"The second one, Sir. The first was immediately receipted."

"Thank you." David again calculated the code, pencilled it onto the message and initialled it.

"The third is nearly done, Sir," Sergeant Timkins said over his shoulder as he scurried out of the office.

David pointed to the receding sergeant. "That is competent staff. You need to observe and learn by example."

"And you. You've been away since Tuesday. What example does that give?"

David chuckled. "Would you believe me if I told you I was relaxing on a beach on Spain's sunny Costa Blanca, sipping wine and being entertained by gorgeous señoritas?"

Wilfred tilted his head and pursed his lips as he nodded. "That's somewhat like I was hoping with this posting."

"Well, I wasn't in Spain. What if I were to tell you I was tasting wine with the Kaiser's son and the head of the German Armies?"

"Why on earth would you concoct an excuse like that? Nobody would believe it. And besides, fraternising with the enemy is a serious breach of the Army Act."

"And, what If I told you I decided to take a break and spend a few days with my wife?"

"Now we're getting to the truth. If I had a wife, I'd do the same."

"Well, that's not —" David looked up at the knock. "Please come in, Sergeant."

"The second was receipted, Sir. Here's the third."

"Thank you." David repeated the calculation, pencilled the code and initialled it; then Sergeant Timkins rushed out again.

"His buzzing back and forth is disturbing us. How do you allow this manner of activity in the office?"

"He's fighting the war. As are we all — except you, it seems."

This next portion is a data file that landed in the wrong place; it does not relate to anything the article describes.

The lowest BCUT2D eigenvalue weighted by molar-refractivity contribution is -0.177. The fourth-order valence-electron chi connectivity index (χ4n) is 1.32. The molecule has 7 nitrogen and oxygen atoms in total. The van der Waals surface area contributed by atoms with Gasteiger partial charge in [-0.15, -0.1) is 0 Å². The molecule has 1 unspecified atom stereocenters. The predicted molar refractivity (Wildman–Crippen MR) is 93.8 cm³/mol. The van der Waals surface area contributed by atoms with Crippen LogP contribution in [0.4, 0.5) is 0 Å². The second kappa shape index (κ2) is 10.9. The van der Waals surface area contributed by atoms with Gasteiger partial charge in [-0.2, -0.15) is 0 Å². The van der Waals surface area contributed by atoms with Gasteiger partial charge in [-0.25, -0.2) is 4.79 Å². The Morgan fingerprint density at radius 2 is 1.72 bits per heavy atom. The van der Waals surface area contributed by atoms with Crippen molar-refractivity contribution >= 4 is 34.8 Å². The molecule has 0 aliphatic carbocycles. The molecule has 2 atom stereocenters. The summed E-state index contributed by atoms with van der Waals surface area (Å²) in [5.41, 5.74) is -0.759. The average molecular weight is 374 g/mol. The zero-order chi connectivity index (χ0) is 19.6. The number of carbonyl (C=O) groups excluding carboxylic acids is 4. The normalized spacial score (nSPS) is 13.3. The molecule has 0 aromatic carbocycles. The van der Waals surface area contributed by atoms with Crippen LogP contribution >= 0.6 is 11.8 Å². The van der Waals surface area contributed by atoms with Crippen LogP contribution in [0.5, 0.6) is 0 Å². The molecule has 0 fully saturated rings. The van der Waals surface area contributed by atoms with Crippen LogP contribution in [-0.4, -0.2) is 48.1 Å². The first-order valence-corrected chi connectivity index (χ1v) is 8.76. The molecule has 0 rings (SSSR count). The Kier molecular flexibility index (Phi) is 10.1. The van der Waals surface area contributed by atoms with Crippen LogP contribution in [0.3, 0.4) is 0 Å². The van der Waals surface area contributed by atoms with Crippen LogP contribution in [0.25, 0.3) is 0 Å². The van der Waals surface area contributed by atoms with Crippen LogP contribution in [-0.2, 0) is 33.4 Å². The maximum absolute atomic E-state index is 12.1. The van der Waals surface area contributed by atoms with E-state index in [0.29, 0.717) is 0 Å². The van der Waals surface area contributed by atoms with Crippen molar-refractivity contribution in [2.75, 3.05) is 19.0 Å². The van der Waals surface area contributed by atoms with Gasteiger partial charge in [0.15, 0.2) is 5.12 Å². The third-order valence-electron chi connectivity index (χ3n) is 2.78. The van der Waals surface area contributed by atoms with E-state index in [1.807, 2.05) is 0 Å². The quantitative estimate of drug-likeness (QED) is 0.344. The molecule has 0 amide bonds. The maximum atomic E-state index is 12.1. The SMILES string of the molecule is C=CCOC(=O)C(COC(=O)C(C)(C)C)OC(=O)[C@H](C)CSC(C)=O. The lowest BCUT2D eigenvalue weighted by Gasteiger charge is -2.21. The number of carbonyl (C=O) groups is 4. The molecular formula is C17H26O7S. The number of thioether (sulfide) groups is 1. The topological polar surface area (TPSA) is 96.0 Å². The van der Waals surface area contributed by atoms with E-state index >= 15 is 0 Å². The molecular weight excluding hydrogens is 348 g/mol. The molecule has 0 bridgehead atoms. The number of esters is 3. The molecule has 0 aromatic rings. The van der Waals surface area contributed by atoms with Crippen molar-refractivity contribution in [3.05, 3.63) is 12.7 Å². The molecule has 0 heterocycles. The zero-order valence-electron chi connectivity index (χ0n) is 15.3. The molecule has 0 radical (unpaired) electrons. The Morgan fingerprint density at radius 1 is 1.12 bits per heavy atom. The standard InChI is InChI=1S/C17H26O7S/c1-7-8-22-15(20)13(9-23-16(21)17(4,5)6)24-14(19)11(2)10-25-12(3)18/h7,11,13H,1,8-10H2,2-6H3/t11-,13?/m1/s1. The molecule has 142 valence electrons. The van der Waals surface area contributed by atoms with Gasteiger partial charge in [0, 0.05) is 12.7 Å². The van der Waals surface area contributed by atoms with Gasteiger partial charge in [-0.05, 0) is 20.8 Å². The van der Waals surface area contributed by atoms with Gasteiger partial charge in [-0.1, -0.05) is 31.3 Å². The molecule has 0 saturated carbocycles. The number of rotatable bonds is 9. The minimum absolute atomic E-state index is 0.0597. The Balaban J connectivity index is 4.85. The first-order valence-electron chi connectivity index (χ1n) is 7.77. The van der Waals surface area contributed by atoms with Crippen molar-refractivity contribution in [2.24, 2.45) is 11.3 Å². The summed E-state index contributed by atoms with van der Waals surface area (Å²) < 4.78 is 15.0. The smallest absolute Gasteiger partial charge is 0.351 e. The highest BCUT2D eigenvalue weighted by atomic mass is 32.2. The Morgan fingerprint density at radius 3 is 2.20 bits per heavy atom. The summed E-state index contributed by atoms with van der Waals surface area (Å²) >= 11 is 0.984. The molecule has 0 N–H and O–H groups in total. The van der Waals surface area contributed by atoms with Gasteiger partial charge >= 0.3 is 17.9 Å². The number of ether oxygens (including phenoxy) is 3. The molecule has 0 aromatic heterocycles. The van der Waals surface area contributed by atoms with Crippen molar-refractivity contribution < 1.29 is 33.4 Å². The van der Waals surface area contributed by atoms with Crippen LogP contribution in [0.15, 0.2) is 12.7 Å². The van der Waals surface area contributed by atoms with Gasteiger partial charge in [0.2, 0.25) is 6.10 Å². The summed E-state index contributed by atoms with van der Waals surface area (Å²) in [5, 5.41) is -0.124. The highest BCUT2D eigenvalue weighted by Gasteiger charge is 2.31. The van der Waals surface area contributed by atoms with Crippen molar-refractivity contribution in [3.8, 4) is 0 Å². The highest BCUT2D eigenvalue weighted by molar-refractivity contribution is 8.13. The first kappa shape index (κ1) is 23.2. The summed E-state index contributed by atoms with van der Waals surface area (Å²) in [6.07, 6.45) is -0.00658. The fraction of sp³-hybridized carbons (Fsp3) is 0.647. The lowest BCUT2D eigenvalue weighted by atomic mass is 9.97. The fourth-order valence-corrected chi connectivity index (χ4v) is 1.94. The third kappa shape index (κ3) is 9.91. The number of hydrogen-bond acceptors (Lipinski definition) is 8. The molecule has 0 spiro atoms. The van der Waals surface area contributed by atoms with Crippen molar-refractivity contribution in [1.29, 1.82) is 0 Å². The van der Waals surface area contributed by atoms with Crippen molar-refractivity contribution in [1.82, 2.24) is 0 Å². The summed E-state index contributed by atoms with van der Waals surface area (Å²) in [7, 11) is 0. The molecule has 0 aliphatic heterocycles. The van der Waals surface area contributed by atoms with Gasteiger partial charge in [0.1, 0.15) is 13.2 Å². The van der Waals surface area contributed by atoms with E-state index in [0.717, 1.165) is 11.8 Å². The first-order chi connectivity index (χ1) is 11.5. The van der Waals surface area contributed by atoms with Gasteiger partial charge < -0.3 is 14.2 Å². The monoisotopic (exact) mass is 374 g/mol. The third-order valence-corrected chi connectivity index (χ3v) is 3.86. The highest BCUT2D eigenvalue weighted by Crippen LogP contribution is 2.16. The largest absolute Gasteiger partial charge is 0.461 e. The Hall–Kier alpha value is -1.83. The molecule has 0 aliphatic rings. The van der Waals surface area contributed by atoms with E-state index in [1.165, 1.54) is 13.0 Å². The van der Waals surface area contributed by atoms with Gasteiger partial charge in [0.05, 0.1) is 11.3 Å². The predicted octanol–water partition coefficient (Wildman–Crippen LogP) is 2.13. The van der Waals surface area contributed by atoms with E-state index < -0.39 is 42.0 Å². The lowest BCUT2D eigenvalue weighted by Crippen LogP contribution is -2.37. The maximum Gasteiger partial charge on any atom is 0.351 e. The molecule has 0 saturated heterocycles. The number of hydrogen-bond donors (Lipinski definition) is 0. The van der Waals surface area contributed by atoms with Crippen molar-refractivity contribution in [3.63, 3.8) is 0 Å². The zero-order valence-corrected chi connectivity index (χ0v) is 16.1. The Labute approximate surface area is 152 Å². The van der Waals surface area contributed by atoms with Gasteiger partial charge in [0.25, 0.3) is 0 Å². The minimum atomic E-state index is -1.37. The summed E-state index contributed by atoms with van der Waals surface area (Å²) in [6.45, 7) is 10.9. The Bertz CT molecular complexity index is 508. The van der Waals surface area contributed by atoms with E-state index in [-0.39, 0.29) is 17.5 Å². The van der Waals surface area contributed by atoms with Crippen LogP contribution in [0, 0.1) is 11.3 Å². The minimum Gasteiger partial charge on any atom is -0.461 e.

"Feeble excuse. How can anyone fight it from here?"

"For most of us, Wilfred, this isn't the haven for cowards you appear to believe it to be." David glared at Wyndcom, searching for a reaction. Seeing none, he continued, "This post is an important aspect of our war effort, and we need everyone to work toward..." David paused at the knock. "Come in, Sergeant."

"The third was receipted, Sir."

"Thank you. Bring me returns as soon as they arrive."

After Sergeant Wilkins had left, David asked Wilfred. "Have you any idea why Sergeant Wilkins has been rushing in and out?"

"You were placing bets. I find it odd you do this while on duty, and even more odd that you spout about the war effort as you do it."

"And if I were to tell you we have just sent Priority Top Secret messages to the Chief of the Imperial General Staff, to the Prime Minister and to the head of the Secret Service Bureau?"

"You could find a more plausible excuse than that as a cover-up for your gambling. I can help you concoct stories if you wish."

"You don't get it, do you?"

"Get what?"

"Get what, what? You continue to ignore the honorific, Captain."

"Get what, Sir? But be aware I'll inform the Ambassador about your gambling on duty unless —"

"Unless what?"

"Unless you let me in on it."

"I can't do that."

"Then, I'll tell him."

"If you think you must. Though be aware that the outcome might be more than you expect." David glared as he pointed to the door. "In the meantime, Charles has a task for you in the library. Go! Now!"